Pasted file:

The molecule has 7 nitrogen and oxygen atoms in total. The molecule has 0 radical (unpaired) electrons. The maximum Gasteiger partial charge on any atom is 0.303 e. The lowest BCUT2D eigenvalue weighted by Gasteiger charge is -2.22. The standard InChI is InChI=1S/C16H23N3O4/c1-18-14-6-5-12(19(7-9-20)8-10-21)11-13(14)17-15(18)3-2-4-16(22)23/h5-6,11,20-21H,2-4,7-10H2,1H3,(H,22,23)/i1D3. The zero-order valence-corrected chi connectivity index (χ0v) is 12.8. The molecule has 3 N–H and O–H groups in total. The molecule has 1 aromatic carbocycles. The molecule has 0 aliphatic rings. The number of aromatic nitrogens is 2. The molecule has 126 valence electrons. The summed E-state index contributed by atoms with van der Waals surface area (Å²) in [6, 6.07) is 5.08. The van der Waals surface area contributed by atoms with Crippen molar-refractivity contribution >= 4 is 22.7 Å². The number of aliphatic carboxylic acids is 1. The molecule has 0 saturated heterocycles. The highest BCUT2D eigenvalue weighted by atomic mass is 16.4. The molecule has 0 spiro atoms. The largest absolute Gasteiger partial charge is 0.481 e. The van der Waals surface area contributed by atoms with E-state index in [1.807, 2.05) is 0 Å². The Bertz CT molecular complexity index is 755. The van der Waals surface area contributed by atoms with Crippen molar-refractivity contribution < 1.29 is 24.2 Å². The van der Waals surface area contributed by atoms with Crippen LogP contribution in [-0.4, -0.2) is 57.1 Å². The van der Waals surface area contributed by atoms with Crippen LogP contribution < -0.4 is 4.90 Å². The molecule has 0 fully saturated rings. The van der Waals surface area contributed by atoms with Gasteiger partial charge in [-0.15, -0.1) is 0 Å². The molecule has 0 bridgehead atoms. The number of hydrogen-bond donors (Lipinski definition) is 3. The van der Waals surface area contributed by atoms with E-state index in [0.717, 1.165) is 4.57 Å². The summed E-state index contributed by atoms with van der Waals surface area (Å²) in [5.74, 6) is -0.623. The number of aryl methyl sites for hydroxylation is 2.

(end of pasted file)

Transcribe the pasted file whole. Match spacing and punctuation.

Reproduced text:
The molecule has 7 nitrogen and oxygen atoms in total. The molecule has 0 radical (unpaired) electrons. The maximum Gasteiger partial charge on any atom is 0.303 e. The lowest BCUT2D eigenvalue weighted by Gasteiger charge is -2.22. The standard InChI is InChI=1S/C16H23N3O4/c1-18-14-6-5-12(19(7-9-20)8-10-21)11-13(14)17-15(18)3-2-4-16(22)23/h5-6,11,20-21H,2-4,7-10H2,1H3,(H,22,23)/i1D3. The zero-order valence-corrected chi connectivity index (χ0v) is 12.8. The molecule has 3 N–H and O–H groups in total. The molecule has 1 aromatic carbocycles. The molecule has 0 aliphatic rings. The number of aromatic nitrogens is 2. The molecule has 126 valence electrons. The summed E-state index contributed by atoms with van der Waals surface area (Å²) in [6, 6.07) is 5.08. The van der Waals surface area contributed by atoms with Crippen molar-refractivity contribution >= 4 is 22.7 Å². The number of aliphatic carboxylic acids is 1. The molecule has 0 saturated heterocycles. The highest BCUT2D eigenvalue weighted by atomic mass is 16.4. The molecule has 0 spiro atoms. The largest absolute Gasteiger partial charge is 0.481 e. The van der Waals surface area contributed by atoms with E-state index in [1.807, 2.05) is 0 Å². The Bertz CT molecular complexity index is 755. The van der Waals surface area contributed by atoms with Crippen molar-refractivity contribution < 1.29 is 24.2 Å². The van der Waals surface area contributed by atoms with Crippen LogP contribution in [-0.4, -0.2) is 57.1 Å². The van der Waals surface area contributed by atoms with Crippen LogP contribution < -0.4 is 4.90 Å². The molecule has 0 fully saturated rings. The van der Waals surface area contributed by atoms with Gasteiger partial charge in [-0.15, -0.1) is 0 Å². The molecule has 0 bridgehead atoms. The number of hydrogen-bond donors (Lipinski definition) is 3. The van der Waals surface area contributed by atoms with E-state index in [0.717, 1.165) is 4.57 Å². The summed E-state index contributed by atoms with van der Waals surface area (Å²) in [5.74, 6) is -0.623. The number of aryl methyl sites for hydroxylation is 2.